Projectbased focus on interaction design process, especially earlystage design and rapid prototyping. Methods used in interaction design including needs analysis, user observation, sketching, concept generation, scenario building, and evaluation. Prerequisites: 147 or equivalent background in design thinking; 106B or equivalent background in programming.
Terms: Win, Spr

Units: 34

Grading: Letter (ABCD/NP)
CS 248: Interactive Computer Graphics
This course provides a comprehensive introduction to interactive computer graphics, focusing on fundamental concepts and techniques, as well as their crosscutting relationship to multiple problem domains in interactive graphics (such as rendering, animation, geometry, image processing). Topics include: 2D and 3D drawing, sampling theory, interpolation, rasterization, image compositing, the realtime GPU graphics pipeline (and parallel rendering), VR rendering, geometric transformations, curves and surfaces, geometric data structures, subdivision, meshing, spatial hierarchies, image processing, time integration, physicallybased animation, and inverse kinematics. The course will involve several indepth programming assignments and a selfselected final project that explores concepts covered in the class. Prerequisite:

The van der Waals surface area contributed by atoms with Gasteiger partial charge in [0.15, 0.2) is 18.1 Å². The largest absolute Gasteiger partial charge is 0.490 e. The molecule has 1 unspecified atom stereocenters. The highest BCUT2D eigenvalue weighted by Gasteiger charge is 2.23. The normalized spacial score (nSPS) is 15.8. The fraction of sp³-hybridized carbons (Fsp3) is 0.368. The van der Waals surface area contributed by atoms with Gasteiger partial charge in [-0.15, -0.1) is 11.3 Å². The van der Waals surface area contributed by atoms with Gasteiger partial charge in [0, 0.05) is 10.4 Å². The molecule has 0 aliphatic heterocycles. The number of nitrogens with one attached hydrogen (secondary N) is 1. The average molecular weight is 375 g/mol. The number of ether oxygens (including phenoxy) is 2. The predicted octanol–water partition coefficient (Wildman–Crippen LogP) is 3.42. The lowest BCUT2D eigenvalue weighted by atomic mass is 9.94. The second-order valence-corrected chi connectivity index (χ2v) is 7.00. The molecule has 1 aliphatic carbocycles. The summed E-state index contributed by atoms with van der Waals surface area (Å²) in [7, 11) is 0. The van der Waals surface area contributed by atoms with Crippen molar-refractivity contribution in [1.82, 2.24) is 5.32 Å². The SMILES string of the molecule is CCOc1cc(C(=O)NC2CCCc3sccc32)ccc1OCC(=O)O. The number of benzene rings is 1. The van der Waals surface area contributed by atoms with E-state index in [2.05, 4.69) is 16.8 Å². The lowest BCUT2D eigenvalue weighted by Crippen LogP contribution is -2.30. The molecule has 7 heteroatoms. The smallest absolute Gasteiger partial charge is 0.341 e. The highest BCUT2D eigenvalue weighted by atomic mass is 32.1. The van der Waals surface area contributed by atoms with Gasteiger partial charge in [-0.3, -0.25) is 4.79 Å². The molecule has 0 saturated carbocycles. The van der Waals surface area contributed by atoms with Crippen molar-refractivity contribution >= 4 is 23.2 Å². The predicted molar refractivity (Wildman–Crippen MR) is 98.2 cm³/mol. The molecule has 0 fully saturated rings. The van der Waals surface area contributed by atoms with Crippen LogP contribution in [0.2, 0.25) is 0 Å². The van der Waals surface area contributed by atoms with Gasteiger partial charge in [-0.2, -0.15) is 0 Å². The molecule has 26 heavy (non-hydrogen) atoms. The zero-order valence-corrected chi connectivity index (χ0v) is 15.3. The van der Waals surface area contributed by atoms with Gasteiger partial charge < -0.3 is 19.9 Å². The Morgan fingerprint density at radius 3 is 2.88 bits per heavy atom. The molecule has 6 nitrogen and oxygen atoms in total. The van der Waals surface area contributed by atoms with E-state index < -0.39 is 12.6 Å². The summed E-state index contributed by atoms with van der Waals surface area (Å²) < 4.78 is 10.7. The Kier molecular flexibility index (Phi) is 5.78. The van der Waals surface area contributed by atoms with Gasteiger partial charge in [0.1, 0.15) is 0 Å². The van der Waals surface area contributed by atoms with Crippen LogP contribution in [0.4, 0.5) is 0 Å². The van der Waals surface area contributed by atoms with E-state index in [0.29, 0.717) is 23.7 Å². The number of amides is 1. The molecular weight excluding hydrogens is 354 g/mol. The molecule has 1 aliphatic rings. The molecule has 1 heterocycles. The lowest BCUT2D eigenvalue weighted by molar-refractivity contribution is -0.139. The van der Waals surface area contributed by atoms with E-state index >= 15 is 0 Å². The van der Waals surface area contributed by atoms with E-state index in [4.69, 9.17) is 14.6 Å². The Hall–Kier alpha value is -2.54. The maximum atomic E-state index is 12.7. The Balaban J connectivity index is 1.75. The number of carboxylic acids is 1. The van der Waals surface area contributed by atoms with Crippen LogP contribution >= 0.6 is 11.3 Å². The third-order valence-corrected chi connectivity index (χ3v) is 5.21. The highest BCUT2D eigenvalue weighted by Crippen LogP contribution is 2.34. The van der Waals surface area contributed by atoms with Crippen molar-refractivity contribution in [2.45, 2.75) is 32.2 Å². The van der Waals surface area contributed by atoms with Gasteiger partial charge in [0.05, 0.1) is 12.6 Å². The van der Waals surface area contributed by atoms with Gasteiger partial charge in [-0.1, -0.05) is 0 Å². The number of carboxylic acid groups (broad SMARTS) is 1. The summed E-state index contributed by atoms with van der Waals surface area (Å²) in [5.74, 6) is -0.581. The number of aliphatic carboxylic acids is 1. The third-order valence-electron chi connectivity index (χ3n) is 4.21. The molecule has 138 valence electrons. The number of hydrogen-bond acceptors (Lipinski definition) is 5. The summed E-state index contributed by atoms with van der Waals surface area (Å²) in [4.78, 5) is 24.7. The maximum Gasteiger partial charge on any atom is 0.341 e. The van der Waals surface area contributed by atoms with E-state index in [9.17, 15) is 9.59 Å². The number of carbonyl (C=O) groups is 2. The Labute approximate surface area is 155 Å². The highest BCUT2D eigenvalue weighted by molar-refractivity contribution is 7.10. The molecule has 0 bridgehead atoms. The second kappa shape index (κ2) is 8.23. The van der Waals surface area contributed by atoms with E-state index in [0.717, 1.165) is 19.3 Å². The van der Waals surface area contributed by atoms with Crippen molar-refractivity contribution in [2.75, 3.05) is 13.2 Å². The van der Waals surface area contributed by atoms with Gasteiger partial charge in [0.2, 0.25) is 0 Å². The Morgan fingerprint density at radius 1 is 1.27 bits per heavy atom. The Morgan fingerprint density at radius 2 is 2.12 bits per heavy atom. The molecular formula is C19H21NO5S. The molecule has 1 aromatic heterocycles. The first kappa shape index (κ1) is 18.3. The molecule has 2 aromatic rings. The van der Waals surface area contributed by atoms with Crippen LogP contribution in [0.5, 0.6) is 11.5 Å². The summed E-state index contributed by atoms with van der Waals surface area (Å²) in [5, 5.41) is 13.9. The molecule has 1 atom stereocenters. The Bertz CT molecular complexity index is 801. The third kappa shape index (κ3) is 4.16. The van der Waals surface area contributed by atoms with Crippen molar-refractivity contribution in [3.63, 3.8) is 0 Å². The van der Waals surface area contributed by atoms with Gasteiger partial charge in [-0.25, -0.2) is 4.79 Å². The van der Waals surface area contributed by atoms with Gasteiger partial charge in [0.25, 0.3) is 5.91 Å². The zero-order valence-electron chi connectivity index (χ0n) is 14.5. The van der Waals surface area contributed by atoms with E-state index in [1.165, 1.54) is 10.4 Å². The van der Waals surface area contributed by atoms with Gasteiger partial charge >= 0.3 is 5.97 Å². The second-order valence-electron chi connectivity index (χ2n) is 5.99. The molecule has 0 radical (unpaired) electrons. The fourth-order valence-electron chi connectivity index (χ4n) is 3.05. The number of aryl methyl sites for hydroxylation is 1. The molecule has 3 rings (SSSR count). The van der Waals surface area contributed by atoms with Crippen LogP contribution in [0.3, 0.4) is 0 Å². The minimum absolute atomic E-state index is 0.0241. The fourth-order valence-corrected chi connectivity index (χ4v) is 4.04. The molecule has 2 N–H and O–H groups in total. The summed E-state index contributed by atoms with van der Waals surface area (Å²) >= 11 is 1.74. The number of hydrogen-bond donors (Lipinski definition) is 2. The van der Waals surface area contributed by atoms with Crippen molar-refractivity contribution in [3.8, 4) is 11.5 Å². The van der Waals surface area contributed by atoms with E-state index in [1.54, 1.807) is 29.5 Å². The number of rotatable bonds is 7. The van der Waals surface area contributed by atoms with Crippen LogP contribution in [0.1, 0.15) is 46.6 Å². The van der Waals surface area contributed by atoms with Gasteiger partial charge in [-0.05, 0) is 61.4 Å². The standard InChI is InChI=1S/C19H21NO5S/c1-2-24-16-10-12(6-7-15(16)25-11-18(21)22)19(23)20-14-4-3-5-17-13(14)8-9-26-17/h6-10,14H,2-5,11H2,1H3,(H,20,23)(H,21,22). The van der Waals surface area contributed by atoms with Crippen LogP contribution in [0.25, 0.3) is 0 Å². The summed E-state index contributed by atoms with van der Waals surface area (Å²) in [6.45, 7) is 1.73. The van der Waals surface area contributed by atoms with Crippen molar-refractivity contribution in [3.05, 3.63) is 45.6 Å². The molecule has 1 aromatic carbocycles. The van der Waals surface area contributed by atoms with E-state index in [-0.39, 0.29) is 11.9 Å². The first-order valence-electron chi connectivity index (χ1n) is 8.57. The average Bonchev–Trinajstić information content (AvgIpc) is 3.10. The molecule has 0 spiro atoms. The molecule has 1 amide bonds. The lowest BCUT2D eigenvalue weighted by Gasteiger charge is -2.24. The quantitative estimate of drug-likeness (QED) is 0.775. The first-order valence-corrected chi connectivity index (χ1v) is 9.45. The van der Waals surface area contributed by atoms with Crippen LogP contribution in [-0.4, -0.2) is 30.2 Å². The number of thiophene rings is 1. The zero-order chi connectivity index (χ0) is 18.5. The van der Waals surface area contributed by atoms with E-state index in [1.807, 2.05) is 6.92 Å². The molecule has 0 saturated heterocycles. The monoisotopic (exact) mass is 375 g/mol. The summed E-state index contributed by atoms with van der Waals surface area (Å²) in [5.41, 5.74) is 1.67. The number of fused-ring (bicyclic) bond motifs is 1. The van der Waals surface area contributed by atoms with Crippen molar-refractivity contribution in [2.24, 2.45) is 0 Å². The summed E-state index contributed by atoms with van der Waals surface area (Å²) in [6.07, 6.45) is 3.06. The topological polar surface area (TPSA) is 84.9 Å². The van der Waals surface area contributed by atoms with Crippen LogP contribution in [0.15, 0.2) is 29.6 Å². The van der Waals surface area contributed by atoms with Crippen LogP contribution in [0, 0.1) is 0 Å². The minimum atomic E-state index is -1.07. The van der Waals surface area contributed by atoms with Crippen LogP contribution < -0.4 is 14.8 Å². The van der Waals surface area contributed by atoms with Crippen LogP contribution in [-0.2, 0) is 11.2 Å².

CS 107,
MATH 51.
Terms: Win

Units: 34

Grading: Letter or Credit/No Credit
Instructors:
Fatahalian, K. (PI)
CS 250: Algebraic Error Correcting Codes (EE 387)
Introduction to the theory of error correcting codes, emphasizing algebraic constructions, and diverse applications throughout computer science and engineering. Topics include basic bounds on error correcting codes; ReedSolomon and ReedMuller codes; listdecoding, listrecovery and locality. Applications may include communication, storage, complexity theory, pseudorandomness, cryptography, streaming algorithms, group testing, and compressed sensing. Prerequisites: Linear algebra, basic probability (at the level of, say,